NMR Testimonial - The Dark Mod (Broken Glass Studios) - Stealth Gaming in a Gothic Steampunk World

We're thrilled to announce that one of our clients, the Dark Mod Team at Broken Glass Studios, recently launched the standalone version of their wildly popular open source game, the Dark Mod! Here's is a testimonial from the Dark Mod Team about how New Media Rights helped them launch their game. The Dark Mod is a completely open source, free to download and play game created by hundreds of dedicated volunteers all over the world, and bills itself as "Stealth Gaming in a Gothic Steampunk World."

It's an example of the best kind of collaborative creativity the internet enables, bringing to together, artists, designers, and programmers from across the planet to create something for the public.  Here's their story and how New Media Rights helped them.

"The Dark Mod Team (aka Broken Glass Studios, www.thedarkmod.com) recently released a standalone version of our game, The Dark Mod, which until that point had been a mod of Doom 3 (meaning one had to own Doom3 first in order to play it). 

In short, people could just download our game and play it ("standalone"), even if they didn't own Doom 3.

The process of going standalone required us to replace all the assets our game used that were owned by Doom 3 (and there were a lot!) with new, free assets -- i.e., ones we could freely release publicly -- that had to be both different & do the same job as the old Doom3 assets (in the sense that our maps would depict the new assets in place of the old assets, so they had to still fit). The practical problem this presented to our artists was what led us to seek help from New Media Rights.

To our great fortune, New Media Rights went into great detail over all the issues we needed to think about in our process of going standalone, much beyond what we were expecting. It was important because the task was so huge (we're talking about 100s of assets), and there were so many potential landmines at every turn, that having a guide through the potential IP & legal issues was very important.

I'm not sure we would have been able to sustain the motivation over the long haul without a little certainty in what we needed to do to make our standalone the right way and feel some confidence that our work would not be wasted. So in that respect, NMR's assistance was exactly what we needed. Also simply in practical terms, our artists needed NMR's guidance to even know how to go about creating specific assets, like what features or aspects could be kept or needed to be changed, and in what respects. So NMR's assistance was incredibly helpful in both big and little ways.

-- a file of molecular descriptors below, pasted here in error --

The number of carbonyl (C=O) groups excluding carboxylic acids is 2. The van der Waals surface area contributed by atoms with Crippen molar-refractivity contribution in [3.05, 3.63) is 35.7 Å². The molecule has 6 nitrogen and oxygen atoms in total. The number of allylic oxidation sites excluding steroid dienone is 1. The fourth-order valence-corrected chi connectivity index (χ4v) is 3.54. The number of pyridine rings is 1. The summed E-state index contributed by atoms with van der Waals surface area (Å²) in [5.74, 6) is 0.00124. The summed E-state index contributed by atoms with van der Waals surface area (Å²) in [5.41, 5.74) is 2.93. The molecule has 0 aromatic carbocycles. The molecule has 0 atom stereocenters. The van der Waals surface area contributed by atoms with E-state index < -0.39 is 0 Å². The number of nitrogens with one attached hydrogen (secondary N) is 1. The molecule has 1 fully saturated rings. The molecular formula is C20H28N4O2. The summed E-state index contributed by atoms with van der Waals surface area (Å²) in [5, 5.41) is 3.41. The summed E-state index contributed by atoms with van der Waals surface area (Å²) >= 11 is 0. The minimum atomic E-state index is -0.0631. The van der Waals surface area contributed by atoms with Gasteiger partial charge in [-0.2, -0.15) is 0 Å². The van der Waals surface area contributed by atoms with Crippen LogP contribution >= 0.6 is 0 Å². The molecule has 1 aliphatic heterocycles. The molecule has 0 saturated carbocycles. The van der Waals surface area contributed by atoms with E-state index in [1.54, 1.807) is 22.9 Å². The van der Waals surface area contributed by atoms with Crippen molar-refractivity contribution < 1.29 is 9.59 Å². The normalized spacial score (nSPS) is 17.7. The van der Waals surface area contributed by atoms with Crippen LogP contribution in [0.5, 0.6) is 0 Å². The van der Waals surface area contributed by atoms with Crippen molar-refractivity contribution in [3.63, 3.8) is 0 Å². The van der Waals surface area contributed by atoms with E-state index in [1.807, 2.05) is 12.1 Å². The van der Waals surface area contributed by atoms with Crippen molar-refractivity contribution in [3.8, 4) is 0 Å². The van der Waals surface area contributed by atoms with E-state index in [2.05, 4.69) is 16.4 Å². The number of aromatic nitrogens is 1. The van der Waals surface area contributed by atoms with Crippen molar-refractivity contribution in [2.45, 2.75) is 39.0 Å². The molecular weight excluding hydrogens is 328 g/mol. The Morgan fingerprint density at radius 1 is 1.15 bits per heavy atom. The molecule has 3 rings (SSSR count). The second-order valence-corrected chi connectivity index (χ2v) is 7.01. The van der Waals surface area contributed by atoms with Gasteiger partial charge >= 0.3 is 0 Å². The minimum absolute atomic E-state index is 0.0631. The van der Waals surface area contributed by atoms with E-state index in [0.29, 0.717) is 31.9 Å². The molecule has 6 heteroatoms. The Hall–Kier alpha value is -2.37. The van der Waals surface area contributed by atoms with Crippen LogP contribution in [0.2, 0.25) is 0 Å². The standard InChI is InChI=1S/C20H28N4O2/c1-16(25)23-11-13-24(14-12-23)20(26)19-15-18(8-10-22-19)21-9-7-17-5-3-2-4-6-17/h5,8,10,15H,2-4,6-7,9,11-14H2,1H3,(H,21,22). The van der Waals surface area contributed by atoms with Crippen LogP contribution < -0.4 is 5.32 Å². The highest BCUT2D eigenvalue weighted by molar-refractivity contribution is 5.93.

How did you find out about New Media Rights?

The arists in our team opened a thread in our forum to specifically discuss the IP issues of making new assets in going standalone, and many of them looked to me as I'm our resident lawyer that's actually taken a copyright course. But the issues quickly went over my head. So on my own initiative I did an online search. I found that NMR pages were popping up again and again with practical information on exactly the sorts of issues we were having, issues that other potential sources weren't talking about at all.  But I found our very specific question wasn't quite covered. So I emailed NMR asking them to clarify some issues for our specific needs. It was then that Art Neill from NMR contacted me directly and we set up a much more involved relationship, since it was clear our kinds of questions couldn't be answered over a simple email or phonecall. I was very happy to see how much NMR was able to get involved in following up on our questions and doing such extensive research, and then explaining it carefully and answering questions, to cover all the kinds of bases our problems were touching. 

How did you feel about having this problem? or What were your concerns before NMR assisted you?

Our main concern was that there wasn't a simple answer for how to deal with creating assets for our game to go standalone. Of course our intention has always been to be completely legal and never use anything protected, and we were quite willing to do as much work as it would take to do that. (And in fact it took more than a year and a half of work create 100s of assets to do just that!) We want our game to be above scrutiny so no one would ever have any reason to restrict it. But the issue we had was that we needed assets that had to fulfill the functional elements of our game without treading on others proprietary righs, which was a subtle task. 

Even wanting to do the right thing, we needed guidance on how to do it! 

How did New Media Rights help you with your problem?